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ICYMI: Beltway Revenue Boom

September 11, 2013

This isn’t news the politicians want to broadcast, but federal tax revenue is booming. The latest monthly Congressional Budget Office review released Monday reports that, for the 11 months of the fiscal year through August, revenue is up $284 billion or 13% from a year earlier. We’re guessing that’s bigger than your raise this year.

Individual income tax payments are up an amazing 15.8%, or $160 billion, presumably due in large part to higher tax rates. Payroll taxes are up $90 billion, or 11.6%, following the elimination of the two-year FICA tax holiday. Corporations have also been chipping in more as their profits climb, with a 16% or $30 billion increase.

The revenue increase is already the biggest for the feds since 2006, and it should bring revenues as a share of the economy closer to their historical average of 18.5% than they’ve been since the recession. The revenue boom has also contributed to a more than $400 billion cut in the fiscal 2013 deficit—to $750 billion for the first 11 months. September is usually a good revenue month with quarterly tax payments due, so the deficit is likely to decline even more for the year.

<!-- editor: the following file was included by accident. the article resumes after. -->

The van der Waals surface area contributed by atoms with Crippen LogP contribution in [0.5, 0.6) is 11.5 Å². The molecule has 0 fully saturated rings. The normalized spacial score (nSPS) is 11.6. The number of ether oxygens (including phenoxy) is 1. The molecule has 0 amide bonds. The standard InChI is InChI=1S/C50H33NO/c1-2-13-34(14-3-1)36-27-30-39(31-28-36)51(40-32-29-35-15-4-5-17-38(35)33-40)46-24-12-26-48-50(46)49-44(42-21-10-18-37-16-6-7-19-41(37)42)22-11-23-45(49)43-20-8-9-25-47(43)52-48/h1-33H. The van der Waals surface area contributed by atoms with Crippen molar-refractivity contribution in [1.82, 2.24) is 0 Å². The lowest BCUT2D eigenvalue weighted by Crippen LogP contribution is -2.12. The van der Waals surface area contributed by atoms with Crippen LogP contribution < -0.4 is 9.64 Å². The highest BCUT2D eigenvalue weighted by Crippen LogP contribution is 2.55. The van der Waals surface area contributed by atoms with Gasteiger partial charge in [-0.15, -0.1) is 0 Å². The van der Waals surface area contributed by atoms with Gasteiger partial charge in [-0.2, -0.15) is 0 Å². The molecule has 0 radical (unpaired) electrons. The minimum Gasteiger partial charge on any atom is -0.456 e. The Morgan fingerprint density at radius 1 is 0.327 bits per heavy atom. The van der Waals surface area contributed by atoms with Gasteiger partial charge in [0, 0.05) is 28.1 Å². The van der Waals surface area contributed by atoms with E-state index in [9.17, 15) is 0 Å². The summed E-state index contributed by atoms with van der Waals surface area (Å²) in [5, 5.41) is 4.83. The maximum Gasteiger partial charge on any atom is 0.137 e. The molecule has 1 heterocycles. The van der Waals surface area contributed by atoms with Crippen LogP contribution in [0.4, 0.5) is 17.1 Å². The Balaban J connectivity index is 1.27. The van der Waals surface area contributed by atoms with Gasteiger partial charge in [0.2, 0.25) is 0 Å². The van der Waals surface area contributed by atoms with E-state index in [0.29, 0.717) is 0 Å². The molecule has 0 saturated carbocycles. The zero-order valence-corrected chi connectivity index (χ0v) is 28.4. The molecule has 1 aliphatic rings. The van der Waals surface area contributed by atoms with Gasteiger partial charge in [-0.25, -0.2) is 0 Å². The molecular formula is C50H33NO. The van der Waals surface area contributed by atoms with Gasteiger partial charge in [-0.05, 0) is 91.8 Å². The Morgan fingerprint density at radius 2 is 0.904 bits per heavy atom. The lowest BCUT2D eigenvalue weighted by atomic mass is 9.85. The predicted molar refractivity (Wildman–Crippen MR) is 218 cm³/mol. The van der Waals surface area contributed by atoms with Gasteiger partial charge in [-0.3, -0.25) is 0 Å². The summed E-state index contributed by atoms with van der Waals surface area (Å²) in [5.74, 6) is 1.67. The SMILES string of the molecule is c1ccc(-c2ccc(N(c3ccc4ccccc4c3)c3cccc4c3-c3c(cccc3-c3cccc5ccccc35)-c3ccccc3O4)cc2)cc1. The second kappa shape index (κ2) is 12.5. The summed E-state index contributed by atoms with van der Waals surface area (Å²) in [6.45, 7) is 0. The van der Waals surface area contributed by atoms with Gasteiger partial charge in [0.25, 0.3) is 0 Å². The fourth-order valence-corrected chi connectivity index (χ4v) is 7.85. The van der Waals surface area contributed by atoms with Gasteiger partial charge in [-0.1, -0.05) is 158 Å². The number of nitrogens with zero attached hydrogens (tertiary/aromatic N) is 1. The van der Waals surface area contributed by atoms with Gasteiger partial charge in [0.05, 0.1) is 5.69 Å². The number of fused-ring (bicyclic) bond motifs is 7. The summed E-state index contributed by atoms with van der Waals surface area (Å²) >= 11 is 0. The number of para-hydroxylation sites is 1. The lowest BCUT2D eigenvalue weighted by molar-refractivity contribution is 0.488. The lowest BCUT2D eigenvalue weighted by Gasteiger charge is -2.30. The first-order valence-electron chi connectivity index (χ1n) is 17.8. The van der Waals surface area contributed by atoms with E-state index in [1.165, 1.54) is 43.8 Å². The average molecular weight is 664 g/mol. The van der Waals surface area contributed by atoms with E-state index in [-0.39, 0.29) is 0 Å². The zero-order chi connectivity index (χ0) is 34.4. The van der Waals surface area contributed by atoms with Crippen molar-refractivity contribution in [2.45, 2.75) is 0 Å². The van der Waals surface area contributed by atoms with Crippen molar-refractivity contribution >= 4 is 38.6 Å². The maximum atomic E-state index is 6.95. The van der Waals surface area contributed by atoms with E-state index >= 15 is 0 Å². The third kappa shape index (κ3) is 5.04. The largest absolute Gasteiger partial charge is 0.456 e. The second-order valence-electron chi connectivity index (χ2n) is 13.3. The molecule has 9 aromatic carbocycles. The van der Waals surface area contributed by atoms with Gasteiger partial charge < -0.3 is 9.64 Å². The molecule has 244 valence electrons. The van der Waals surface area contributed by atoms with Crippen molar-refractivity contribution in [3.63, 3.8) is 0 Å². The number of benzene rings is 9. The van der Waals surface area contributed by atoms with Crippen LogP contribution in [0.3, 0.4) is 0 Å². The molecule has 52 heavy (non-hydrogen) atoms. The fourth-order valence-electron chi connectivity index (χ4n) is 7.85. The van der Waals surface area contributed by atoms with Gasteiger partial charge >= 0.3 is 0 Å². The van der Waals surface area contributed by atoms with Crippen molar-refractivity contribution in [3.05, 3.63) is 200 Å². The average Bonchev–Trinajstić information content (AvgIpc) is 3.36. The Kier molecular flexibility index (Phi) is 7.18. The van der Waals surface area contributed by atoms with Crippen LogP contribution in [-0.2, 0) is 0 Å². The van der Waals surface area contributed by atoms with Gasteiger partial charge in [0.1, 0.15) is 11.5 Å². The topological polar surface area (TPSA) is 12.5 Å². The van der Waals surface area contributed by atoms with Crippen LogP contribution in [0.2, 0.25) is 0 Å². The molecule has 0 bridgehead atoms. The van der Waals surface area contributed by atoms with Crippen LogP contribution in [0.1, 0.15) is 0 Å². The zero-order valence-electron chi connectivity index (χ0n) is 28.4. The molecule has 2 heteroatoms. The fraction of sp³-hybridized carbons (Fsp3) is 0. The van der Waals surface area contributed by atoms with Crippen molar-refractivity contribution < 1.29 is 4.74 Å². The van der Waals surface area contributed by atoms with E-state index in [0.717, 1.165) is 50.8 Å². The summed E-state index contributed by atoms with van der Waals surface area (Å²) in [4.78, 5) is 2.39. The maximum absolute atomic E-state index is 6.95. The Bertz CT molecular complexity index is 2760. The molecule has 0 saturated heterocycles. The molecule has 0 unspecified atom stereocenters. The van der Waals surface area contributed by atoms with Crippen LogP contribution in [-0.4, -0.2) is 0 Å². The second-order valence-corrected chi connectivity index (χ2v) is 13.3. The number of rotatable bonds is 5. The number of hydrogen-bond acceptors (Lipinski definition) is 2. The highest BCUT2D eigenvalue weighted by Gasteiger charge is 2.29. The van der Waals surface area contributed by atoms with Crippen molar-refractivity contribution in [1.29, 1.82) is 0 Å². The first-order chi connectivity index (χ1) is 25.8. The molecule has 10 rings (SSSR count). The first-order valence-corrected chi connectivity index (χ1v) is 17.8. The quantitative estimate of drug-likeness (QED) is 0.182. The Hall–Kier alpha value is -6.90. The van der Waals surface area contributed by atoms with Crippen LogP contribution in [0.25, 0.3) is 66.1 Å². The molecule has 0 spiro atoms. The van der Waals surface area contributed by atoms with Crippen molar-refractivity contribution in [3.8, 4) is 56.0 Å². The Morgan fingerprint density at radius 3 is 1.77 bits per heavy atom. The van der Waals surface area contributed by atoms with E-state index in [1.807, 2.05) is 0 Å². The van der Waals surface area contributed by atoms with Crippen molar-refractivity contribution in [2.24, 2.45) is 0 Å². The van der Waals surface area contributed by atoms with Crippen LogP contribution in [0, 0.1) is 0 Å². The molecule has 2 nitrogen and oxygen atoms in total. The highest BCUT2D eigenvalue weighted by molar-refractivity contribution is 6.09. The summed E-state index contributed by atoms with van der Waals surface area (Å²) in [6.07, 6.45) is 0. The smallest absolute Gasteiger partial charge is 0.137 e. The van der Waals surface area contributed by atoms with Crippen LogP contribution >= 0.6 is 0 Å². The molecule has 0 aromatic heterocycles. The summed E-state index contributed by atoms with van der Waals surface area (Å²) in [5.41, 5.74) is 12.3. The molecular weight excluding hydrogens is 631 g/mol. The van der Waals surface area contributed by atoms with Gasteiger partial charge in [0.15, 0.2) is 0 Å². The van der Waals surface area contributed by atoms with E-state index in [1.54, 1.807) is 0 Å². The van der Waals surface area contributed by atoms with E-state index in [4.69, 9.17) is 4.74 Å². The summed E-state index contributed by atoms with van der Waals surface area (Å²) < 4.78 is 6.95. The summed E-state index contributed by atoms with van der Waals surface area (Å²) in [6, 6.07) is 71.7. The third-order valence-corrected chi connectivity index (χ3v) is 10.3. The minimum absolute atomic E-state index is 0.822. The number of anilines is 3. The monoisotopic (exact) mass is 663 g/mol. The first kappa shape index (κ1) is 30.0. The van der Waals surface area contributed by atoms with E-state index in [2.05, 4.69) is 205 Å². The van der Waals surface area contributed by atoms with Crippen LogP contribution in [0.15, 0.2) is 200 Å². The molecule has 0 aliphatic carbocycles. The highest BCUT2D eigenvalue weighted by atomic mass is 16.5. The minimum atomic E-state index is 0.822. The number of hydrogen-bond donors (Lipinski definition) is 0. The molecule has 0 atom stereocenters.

In an even bigger surprise, federal outlays are also down by about 3.9%. Defense is the biggest loser, falling 7.6%, while entitlements keep rising, especially Medicaid at 6.1% a year to $244 billion. The sequester has helped to shave 3.5% from “other activities,” as CBO likes to call the vast expanse of government.

By far the biggest reduction in outlays came not from spending cuts but from the Treasury’s $82 billion windfall from Fannie Mae and Freddie Mac payments. In the perversities of federal accounting, CBO counts these not as revenues but as “net transfers” under outlays. Treasury still gets the money.

Next month’s figures will provide a more complete picture of the federal fisc, but even this news is good to know as the latest budget showdown approaches. A question for President Obama: Why are you insisting on another tax increase when you’ve already received a $284 billion raise this year?